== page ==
A Routine Traffic Stop Nearly Cost This Couple $10,000
Posted on Sep 7, 2018 in Traffic
Dimitrias Patlias and Tonya Smith were driving through West Virginia, on a casino tour of the area, when they were pulled over. According to the officer, Patlias had drifted out of his lane. The officer asked Patlias how much money he had on him, and Patlias declined to answer.
Soon, Patlias found himself in handcuffs, standing on the side of the road next to his wife as the police searched their vehicle. Patlias attempted to protest, claiming the police needed a warrant, but was apparently ignored.
By the time it was over, the police had confiscated over $10,000, a sizable number of casino gift cards and reward cards, and Patlias’s cellphone. Patlias and Smith claimed to have receipts for their cash winnings, and the gift cards were in their name or in the names of family members.
This did not seem to matter to the police. They warned Patlias about staying in his lane, and sent the couple on their way. No charges were filed against them.
So what exactly happened on the side of that road in West Virginia? Why did the police confiscate Patlias and Smith’s belongings if they weren’t being charged with anything? And were they within their legal rights to do so?
Legally speaking, in seizing Patlias and Smith’s possessions, the police claimed to be employing the law of civil forfeiture. This law allows police to confiscate property they suspect to be involved in or related to illegal activity.
The police claimed that the search and seizure was part of an attempted crackdown on drug trafficking in the area, so technically their actions were legal. Civil forfeiture is completely dependent upon the officer’s discretion—if they suspect you, they can take your things. The kicker is: no charges have to be filed.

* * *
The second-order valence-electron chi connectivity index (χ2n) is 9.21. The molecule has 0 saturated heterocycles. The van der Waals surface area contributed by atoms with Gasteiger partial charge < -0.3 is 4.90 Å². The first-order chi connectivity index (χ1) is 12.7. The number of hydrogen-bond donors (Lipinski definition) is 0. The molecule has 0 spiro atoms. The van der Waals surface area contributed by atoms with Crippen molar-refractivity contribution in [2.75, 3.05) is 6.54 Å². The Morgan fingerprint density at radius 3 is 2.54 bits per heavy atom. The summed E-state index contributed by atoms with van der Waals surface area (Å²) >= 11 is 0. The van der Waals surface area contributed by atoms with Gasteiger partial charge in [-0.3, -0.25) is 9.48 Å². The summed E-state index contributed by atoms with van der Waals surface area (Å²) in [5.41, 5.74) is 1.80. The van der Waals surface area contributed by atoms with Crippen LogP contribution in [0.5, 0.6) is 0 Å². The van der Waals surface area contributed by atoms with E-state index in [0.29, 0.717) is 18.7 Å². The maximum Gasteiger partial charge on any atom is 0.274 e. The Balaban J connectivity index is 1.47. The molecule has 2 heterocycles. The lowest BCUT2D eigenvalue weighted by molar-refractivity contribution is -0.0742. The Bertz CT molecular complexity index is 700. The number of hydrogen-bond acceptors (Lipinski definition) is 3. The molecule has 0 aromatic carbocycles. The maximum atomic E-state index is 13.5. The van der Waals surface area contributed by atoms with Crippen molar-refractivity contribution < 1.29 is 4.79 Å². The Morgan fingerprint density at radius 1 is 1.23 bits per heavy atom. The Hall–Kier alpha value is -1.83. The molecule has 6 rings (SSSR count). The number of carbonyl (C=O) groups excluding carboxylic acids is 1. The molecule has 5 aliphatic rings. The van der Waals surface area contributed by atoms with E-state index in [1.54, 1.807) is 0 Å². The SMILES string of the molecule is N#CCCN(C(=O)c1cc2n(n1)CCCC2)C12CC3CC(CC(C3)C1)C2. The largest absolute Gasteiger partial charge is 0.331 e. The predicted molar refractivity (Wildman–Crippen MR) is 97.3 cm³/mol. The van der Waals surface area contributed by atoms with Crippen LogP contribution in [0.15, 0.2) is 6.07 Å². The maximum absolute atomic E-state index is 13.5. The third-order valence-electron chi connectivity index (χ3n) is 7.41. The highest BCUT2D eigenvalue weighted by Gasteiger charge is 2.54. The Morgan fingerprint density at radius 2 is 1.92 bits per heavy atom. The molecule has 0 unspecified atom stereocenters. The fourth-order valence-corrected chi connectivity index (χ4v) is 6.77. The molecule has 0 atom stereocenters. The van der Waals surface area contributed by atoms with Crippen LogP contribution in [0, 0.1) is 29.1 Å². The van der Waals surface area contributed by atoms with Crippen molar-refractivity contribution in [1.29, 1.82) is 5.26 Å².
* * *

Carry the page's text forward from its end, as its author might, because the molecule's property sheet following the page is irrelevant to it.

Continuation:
Patlias, for his part, doesn’t seem to have done himself many favors. When it comes to traffic stops, the Golden Rule is a solid principle to abide by. The way you act and treat the officer can have a huge impact on how the interaction will proceed. Though you are always within your rights to refuse an officer’s request, noncompliance can give police a reason suspect you of a crime or antagonize you.
By initially refusing to answer the officer’s question of how much money he had in the vehicle, Patlias likely gave the officer—already allegedly on the lookout for drug trafficking—a reason to suspect him of criminal activity.
Navigating a traffic stop can be tricky, and as with Patlias, one misstep can have costly ramifications. For more tips and advice on how to get through a traffic stop, check out our blog What To Do When You Get Pulled Over.
All’s Well That Ends Well?
Not long after the ordeal, Patlias and Smith returned to their home in New Jersey. With a baby on the way, they were desperate to get their money back. Yet they would hear nothing from the police for months.
In order to get back any items confiscated via civil forfeiture, one must prove that they were not involved in criminal activity. However, all of their attempts to contact the West Virginia police about their property proved fruitless.
Only after hiring an attorney, speaking with a West Virginian councilman, and reaching out to local papers, were the couple finally contacted by the police and told they could come collect their possessions
Relieved to have the issue resolved, the couple still says they won’t be visiting West Virginia again anytime soon after how quickly their getaway turned to a nightmare. The drawn-out investigation was exasperated further by the fact that it took place so far from their home.
Finding oneself in legal trouble in another state can be a costly and confusing procedure. Laws often vary from state to state, and expenses pile up quickly if one is required to travel back for any legal proceedings or other matters.
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